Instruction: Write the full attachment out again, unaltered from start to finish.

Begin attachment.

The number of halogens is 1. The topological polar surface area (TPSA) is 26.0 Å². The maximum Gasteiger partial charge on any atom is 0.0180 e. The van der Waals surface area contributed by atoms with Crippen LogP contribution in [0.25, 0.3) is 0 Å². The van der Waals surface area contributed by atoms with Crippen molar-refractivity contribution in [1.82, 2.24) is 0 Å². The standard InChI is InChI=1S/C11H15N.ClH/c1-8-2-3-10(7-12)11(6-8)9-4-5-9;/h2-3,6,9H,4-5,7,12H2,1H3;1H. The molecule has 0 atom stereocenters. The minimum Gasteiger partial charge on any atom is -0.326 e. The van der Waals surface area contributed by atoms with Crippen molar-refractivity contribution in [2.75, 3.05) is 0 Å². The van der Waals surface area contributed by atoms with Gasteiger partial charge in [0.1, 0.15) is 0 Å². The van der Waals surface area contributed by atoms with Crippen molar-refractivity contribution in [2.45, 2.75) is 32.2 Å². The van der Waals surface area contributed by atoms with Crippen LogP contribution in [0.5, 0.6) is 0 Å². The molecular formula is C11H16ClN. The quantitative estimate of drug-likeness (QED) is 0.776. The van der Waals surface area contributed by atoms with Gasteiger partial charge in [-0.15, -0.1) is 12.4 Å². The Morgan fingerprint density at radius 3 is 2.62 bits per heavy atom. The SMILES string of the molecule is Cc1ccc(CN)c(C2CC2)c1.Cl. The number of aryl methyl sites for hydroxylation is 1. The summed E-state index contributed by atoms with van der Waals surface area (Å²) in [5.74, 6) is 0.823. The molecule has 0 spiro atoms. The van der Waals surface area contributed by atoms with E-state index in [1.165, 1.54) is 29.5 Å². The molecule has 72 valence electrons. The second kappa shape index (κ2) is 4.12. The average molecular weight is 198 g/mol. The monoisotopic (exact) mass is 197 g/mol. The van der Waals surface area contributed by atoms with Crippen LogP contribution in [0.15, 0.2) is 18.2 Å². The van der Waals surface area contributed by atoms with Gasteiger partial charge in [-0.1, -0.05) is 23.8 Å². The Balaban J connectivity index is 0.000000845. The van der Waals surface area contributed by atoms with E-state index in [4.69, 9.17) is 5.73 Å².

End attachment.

The number of halogens is 1. The topological polar surface area (TPSA) is 26.0 Å². The maximum Gasteiger partial charge on any atom is 0.0180 e. The van der Waals surface area contributed by atoms with Crippen LogP contribution in [0.25, 0.3) is 0 Å². The van der Waals surface area contributed by atoms with Crippen molar-refractivity contribution in [1.82, 2.24) is 0 Å². The standard InChI is InChI=1S/C11H15N.ClH/c1-8-2-3-10(7-12)11(6-8)9-4-5-9;/h2-3,6,9H,4-5,7,12H2,1H3;1H. The molecule has 0 atom stereocenters. The minimum Gasteiger partial charge on any atom is -0.326 e. The van der Waals surface area contributed by atoms with Crippen molar-refractivity contribution in [2.75, 3.05) is 0 Å². The van der Waals surface area contributed by atoms with Gasteiger partial charge in [0.1, 0.15) is 0 Å². The van der Waals surface area contributed by atoms with Crippen molar-refractivity contribution in [2.45, 2.75) is 32.2 Å². The van der Waals surface area contributed by atoms with Crippen LogP contribution in [0.5, 0.6) is 0 Å². The molecular formula is C11H16ClN. The quantitative estimate of drug-likeness (QED) is 0.776. The van der Waals surface area contributed by atoms with Gasteiger partial charge in [-0.15, -0.1) is 12.4 Å². The Morgan fingerprint density at radius 3 is 2.62 bits per heavy atom. The SMILES string of the molecule is Cc1ccc(CN)c(C2CC2)c1.Cl. The number of aryl methyl sites for hydroxylation is 1. The summed E-state index contributed by atoms with van der Waals surface area (Å²) in [5.74, 6) is 0.823. The molecule has 0 spiro atoms. The van der Waals surface area contributed by atoms with E-state index in [1.165, 1.54) is 29.5 Å². The molecule has 72 valence electrons. The second kappa shape index (κ2) is 4.12. The average molecular weight is 198 g/mol. The monoisotopic (exact) mass is 197 g/mol. The van der Waals surface area contributed by atoms with Crippen LogP contribution in [0.15, 0.2) is 18.2 Å². The van der Waals surface area contributed by atoms with Gasteiger partial charge in [-0.1, -0.05) is 23.8 Å². The Balaban J connectivity index is 0.000000845. The van der Waals surface area contributed by atoms with E-state index in [4.69, 9.17) is 5.73 Å².